Guillermo Rigondeaux Ortiz is a Cuban professional boxer. He has held multiple super bantamweight world championships, including the lineal title since 2013, the unified WBA, WBO, Ring magazine titles between 2013 and 2017; as of March 2019, Rigondeaux is ranked as the world's best active super bantamweight by The Ring and the Transnational Boxing Rankings Board, the seventh best active featherweight by BoxRec. Possessing one of the greatest amateur records of all time, Rigondeaux won consecutive gold medals in the bantamweight division at the 2000 and 2004 Summer Olympics, he is a seven-time Cuban national champion at bantamweight, finishing his amateur career with a record of nearly 475 fights with 12 losses. After Rigondeaux's defection in 2009, he turned professional and remained undefeated for nine years. Rigondeaux has been lauded by boxing trainer Freddie Roach as being "probably the greatest talent I've seen." He is known for his exceptionally fast hand speed, punching power, counterpunching abilities, defensive elusiveness.
2000 Defeated Moez Zemzeni KO 1 Defeated Kazumasa Tsujimoto RSC 3 Defeated Agasi Agaguloglu 14-5 Defeated Clarence Vinson 18-6 Defeated Raimkul Malakhbekov 18-122004 Round of 32: Defeated Liu Yuan of China – PTS Round of 16: Defeated Mehar Ullah of Pakistan – RSC 3 Quarterfinals: Defeated Gennady Kovalev of Russia – PTS Semifinals: Defeated Bahodirjon Sooltonov of Uzbekistan – PTS Gold Medal Match: Defeated Worapoj Petchkoom of Thailand – PTS 2000 Cuban national amateur champion - bantamweight 2001 Cuban national amateur champion - bantamweight 2001 World amateur champion - bantamweight Defeated Kazumasa Tsujimoto RSC 2 Defeated Reidar Walstad RSC 2 Defeated Artur Mikaelian 24-8 Defeated Sergey Danilchenko 15-6 Defeated Aghasi Mammadov 30-24 2002 Cuban national amateur champion - bantamweight 2002 World Cup champion - bantamweight Defeated Justin Kane RSC 1 Defeated Keren Gurgen RSC 1 Defeated Chotipat Wongprates 13-2 Defeated Toljen Kanatov 7-6 2003 Cuban national amateur champion - bantamweight 2003 competed as a bantamweight at World championships in Bangkok, Thailand.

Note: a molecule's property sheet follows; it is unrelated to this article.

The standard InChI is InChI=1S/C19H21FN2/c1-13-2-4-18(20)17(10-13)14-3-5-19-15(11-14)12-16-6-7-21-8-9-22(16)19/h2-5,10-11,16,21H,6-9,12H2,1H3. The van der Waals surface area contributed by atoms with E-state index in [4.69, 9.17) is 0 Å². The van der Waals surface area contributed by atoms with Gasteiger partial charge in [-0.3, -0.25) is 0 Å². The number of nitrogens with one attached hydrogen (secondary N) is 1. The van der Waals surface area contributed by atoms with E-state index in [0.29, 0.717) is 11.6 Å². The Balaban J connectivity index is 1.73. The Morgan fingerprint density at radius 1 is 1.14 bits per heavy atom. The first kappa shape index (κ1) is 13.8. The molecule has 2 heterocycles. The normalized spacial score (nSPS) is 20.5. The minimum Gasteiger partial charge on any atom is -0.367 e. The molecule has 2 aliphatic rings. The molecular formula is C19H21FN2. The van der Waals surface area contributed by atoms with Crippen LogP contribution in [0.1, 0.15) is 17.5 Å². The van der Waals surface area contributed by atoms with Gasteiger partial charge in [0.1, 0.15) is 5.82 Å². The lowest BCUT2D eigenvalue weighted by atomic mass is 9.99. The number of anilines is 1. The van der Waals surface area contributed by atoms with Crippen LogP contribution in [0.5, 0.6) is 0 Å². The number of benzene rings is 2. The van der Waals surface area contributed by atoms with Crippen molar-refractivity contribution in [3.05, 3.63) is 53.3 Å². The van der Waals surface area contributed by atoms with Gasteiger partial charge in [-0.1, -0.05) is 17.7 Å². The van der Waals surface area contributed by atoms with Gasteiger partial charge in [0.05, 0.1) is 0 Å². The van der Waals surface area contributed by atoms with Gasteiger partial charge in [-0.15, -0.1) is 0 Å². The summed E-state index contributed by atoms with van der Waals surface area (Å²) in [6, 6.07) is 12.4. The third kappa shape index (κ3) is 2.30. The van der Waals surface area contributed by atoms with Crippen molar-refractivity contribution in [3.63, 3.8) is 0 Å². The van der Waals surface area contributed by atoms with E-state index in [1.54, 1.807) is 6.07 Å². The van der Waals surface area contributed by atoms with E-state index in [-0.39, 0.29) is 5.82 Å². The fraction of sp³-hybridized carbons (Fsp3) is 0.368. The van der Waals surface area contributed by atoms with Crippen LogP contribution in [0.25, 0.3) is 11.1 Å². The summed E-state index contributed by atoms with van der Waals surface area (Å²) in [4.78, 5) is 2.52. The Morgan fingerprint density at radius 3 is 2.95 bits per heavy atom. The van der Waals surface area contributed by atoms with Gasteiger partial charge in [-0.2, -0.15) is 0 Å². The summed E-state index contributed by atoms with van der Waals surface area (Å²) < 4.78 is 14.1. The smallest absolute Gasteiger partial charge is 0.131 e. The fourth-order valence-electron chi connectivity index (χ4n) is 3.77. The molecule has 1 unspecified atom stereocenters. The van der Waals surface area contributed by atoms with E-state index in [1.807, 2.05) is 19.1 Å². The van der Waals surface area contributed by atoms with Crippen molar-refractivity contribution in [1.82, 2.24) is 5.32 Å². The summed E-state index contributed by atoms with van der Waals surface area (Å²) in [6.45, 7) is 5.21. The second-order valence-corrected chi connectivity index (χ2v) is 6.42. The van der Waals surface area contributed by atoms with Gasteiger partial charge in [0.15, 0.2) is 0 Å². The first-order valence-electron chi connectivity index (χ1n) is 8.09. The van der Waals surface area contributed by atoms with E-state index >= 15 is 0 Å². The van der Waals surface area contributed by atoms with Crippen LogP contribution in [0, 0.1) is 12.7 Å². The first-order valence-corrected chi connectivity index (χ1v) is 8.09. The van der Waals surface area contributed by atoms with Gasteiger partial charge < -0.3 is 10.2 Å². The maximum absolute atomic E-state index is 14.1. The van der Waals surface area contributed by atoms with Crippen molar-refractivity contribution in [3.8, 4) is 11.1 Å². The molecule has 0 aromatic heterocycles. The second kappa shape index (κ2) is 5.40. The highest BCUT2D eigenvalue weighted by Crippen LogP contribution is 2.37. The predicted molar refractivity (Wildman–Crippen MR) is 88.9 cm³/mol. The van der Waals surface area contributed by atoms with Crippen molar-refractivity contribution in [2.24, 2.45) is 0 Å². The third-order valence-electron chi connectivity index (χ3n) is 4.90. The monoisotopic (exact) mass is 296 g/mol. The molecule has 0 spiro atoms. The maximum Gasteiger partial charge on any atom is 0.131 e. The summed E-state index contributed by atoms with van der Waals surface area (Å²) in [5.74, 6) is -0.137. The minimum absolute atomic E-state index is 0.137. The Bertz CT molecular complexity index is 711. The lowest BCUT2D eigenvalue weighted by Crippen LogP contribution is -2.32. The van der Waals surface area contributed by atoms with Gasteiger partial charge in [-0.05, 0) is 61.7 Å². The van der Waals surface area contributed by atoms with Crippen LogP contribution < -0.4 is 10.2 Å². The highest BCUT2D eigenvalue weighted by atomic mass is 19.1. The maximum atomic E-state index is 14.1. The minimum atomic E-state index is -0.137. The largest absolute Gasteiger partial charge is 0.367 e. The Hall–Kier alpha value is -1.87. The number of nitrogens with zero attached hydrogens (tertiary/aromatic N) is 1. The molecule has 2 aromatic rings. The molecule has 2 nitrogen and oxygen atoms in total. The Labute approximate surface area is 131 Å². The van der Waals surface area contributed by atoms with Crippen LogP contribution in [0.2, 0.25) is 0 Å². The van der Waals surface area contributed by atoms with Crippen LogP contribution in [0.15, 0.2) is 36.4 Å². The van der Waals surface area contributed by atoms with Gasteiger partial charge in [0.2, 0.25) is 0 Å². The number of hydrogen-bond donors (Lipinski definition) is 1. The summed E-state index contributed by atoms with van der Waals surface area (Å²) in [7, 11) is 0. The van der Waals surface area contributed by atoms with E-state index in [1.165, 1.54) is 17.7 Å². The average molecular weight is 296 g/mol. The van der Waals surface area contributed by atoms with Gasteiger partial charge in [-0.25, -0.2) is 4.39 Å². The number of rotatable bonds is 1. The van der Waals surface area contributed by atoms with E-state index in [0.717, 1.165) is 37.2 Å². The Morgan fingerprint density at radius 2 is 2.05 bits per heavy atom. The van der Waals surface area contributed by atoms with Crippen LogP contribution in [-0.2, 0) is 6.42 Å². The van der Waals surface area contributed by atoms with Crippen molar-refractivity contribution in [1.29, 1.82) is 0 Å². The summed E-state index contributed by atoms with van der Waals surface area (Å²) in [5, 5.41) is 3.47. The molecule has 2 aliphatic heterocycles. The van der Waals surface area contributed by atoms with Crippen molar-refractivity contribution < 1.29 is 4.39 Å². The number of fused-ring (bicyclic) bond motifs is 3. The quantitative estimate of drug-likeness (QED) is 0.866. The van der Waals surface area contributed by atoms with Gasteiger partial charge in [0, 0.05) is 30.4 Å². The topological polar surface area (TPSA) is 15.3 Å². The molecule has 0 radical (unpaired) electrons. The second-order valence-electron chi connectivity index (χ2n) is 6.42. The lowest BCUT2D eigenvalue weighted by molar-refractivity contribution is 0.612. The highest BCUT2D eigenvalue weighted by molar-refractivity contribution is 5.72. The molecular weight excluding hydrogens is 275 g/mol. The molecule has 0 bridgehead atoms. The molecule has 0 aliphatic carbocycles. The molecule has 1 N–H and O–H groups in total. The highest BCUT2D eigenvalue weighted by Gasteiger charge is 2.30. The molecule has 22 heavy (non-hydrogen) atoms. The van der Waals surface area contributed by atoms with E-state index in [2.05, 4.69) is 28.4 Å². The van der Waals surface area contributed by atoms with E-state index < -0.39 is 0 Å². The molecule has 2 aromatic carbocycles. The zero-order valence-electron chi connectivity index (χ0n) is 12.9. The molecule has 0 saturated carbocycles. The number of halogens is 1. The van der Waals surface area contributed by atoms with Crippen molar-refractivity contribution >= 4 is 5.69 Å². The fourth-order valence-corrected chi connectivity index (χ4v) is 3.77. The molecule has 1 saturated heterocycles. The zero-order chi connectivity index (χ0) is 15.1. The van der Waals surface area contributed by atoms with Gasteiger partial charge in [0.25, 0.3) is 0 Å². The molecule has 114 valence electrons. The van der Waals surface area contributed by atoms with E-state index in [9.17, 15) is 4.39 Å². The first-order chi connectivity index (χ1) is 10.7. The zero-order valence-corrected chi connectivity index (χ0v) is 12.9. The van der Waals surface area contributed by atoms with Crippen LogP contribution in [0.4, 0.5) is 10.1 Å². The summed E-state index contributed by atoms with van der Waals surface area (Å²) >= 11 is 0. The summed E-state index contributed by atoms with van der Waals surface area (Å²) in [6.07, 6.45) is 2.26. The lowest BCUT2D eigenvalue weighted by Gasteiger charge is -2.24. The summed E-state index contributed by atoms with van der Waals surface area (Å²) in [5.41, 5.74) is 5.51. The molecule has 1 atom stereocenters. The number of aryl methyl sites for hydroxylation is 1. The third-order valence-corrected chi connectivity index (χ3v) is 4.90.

Results were: Defeated Andrzej Liczik 15-1 Lost to Aghasi Mammadov 13-16 2003 Bantamweight gold medalist at Pan-American games in Santo Domingo, Dominican Republic Defeated Argenis Mendez 17-2 Defeated Alexander Espinoza RSC 2 Defeated Andrew Kooner 22-2 Defeated Abner Mares 17-7 2004 Cuban national amateur champion - bantamweight 2005 Cuban national amateur champion - bantamweight 2005 World amateur champion at bantamweight in competition held in Mianyang, PR China Defeated Vladislav Sokolov RTD 2 Defeated Ougonchulun Batkhuu RSC Defeated Bahodirjon Sooltonov RSC 3 Defeated Ali Hallab 37-23 Defeated Rustamhodza Rahimov 19-9 2005 Bantamweight gold medalist at World Cup in Moscow, Russia. Defeated Worapoj Petchkoom 34-16 Defeated Zsolt Bedák 28-11 Defeated Murat Aiyrmasov 34-7 Defeated Maksim Khalikov 37-21 2006 Cuban national amateur champion 2006 Bantamweight gold medalist at Central American Games in Cartagena, Colombia Defeated Juan Velasquez 10-1 Defeated Jhonatan Romero walk-over Defeated Arturo Santos Reyes 14-3 2006 Bantamweight gold medalist at Nations Cup in Baku, Azerbaijan Defeated Mirzhan Rakhimzhanov 28-10 Defeated Rau'shee Warren 21-17 Defeated Elshad Guliyev walk-over Defeated Ali Aliyev RSC 3 On July 22, 2007, Rigondeaux and teammate Erislandy Lara failed to appear for their scheduled bouts at the Pan American Games in Brazil.